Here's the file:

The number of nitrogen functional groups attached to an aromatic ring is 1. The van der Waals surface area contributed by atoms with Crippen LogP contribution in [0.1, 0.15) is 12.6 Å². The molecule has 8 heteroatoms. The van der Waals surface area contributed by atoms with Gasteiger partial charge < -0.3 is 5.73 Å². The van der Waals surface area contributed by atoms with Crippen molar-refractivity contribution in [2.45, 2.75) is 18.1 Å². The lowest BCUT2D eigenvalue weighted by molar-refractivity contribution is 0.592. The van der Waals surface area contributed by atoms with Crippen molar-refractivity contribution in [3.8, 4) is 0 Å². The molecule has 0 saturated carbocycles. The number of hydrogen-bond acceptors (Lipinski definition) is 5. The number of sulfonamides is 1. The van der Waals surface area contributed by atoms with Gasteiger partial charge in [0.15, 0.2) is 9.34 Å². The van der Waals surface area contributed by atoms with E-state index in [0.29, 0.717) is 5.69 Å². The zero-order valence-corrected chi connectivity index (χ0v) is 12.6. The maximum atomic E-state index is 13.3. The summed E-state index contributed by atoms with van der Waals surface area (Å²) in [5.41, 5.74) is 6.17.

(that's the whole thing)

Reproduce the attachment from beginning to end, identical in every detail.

The number of nitrogen functional groups attached to an aromatic ring is 1. The van der Waals surface area contributed by atoms with Crippen LogP contribution in [0.1, 0.15) is 12.6 Å². The molecule has 8 heteroatoms. The van der Waals surface area contributed by atoms with Gasteiger partial charge < -0.3 is 5.73 Å². The van der Waals surface area contributed by atoms with Crippen molar-refractivity contribution in [2.45, 2.75) is 18.1 Å². The lowest BCUT2D eigenvalue weighted by molar-refractivity contribution is 0.592. The van der Waals surface area contributed by atoms with Crippen molar-refractivity contribution in [3.8, 4) is 0 Å². The molecule has 0 saturated carbocycles. The number of hydrogen-bond acceptors (Lipinski definition) is 5. The number of sulfonamides is 1. The van der Waals surface area contributed by atoms with Gasteiger partial charge in [0.15, 0.2) is 9.34 Å². The van der Waals surface area contributed by atoms with E-state index in [0.29, 0.717) is 5.69 Å². The zero-order valence-corrected chi connectivity index (χ0v) is 12.6. The maximum atomic E-state index is 13.3. The summed E-state index contributed by atoms with van der Waals surface area (Å²) in [5.41, 5.74) is 6.17.